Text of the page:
World of Tanks, safe to say, was a resounding success. It might not have been. As the Free-to-Play market exploded in popularity around it, it was a game with limited ambition compared to other, more gargantuan F2P titles out there. Yet choosing to favour the small, easy to grasp and fall into online skirmishes of it’s 15 vs 15 tank battles proved to be one of it’s greatest advantages. There’s no pain in joining it’s games, just pick a tank, join a queue and fight to the death. World of Warplanes, WoT’s first spin off (a World of Battleships is also in development), is seeking to repeat the success of it’s predecessor, aiming much higher, but ensuring the simplicity of it’s no-nonsense approach remains fully in tact.
So it is then, exactly what it sounds. World of Tanks in the skies. That is to say that while the method of war might have changed, the core gameplay mechanics have remained untouched. Again, you’ll start at the bottom, picking from a range of slow, often cumbersome bi-planes to get you into the swing of things. Victories award experience that can then be used to upgrade existing aircraft (the upgrade system wasn’t live in the current BETA version) or buying new ones. And it’s a never less than impressive roster of aircraft to choose from.
Primarily it presents to you a huge selection of 1940’s warplanes from Russian, German and American air forces (there are plans to introduce British and Japanese aircraft sometime after launch) ranging in speed, armaments and general manoeuvrability in the air. The further up the chain you go you’ll come across more exotic and deadly aircraft from the early 50’s, where propellers are replaced by jet engines and the speed and killing power ramps up dramatically.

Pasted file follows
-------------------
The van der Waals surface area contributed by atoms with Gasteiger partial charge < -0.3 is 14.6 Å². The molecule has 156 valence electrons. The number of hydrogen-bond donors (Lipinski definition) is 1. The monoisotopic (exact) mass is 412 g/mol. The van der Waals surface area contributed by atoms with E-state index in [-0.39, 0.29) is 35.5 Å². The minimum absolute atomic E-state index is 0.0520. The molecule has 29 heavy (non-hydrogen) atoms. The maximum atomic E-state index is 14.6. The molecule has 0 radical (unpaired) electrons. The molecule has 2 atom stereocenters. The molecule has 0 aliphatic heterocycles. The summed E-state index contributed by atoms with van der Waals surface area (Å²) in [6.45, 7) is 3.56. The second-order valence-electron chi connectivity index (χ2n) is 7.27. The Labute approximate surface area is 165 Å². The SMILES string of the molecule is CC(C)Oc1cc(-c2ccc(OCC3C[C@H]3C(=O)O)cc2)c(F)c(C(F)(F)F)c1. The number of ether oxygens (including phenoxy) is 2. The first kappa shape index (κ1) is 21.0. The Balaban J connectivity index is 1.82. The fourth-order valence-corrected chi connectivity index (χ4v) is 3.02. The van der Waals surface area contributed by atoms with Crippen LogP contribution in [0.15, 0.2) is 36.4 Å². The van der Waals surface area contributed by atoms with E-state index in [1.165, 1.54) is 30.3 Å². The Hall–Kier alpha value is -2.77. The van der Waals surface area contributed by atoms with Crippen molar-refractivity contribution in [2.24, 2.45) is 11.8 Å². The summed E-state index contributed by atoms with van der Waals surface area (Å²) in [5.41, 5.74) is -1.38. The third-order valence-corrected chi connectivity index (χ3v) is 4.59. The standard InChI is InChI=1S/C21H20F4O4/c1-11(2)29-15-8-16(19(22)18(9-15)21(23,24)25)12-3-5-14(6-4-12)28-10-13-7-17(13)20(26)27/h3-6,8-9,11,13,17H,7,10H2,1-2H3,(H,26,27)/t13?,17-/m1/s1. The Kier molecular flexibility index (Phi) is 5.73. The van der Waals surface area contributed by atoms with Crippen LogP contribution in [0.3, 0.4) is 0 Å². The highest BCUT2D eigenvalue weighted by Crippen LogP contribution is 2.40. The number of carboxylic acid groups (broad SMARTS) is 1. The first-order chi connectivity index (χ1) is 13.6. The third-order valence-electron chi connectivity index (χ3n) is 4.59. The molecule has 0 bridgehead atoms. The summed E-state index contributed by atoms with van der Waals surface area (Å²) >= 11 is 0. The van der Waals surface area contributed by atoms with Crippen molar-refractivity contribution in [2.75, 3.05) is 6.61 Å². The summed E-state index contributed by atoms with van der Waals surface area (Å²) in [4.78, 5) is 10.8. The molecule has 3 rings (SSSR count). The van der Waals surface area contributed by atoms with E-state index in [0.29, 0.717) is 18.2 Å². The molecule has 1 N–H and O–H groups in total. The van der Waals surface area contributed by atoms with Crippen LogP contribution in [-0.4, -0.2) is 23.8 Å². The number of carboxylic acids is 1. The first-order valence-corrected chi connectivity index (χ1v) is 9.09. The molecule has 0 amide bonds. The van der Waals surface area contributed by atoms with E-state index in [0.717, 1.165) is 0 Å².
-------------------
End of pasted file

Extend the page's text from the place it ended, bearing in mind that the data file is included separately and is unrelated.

Every one of the aircraft available are split into 10 tiers, with the slower and cheaper ones occupying tier 1, through to familiar WWII stalwarts such as the Messerschmitt Bf. 109 and P-51 Mustang taking up positions in the mid tiers, and onto the likes of the Lavochkin La-15 and FJ-1 Fury at the top. Appearances, load-outs and general mobility are different for each, though they all tend to suit specific roles.
Fighters are the most common, and popular, sacrificing huge amount of ammunition and extra weapons for sheer speed and turning power. These are the aircraft you use for the sole purpose of gunning down others and some of the dogfights you can engage in can be both nerve wrecking and exhilarating. Heavy Fighters favour brute force, larger and less nimble than the smaller fighters, they can at least carry with them additional rockets or bombs to make them suitable at attacking air and ground targets. Attack Aircraft on the other hand are suited chiefly to attacking ground targets, their size and speed making them unsuited to engage in acrobatic fights in the skies above, they can nevertheless deal significant damage to stationary targets.
Handling differs for each plane, and the addition of joypad and joystick support means you don’t have to rely on the awkward mouse and keyboard setup that never quite feels as suited to simulation games of this ilk. Though you shouldn’t be put off by the probability of this being a difficult game to control. For the most part WoWP gets the delicate balance of full blown realistic simulation and simplistic arcade ease spot on, it’s an easy enough flight model to get to grips with, but a difficult one to master. Tutorials will be supplied in abundance for the final release, and an option to fight it out with AI bots should also allow extra room for practice for those who lack the confidence in their ability to control these unwieldy beasts against other players.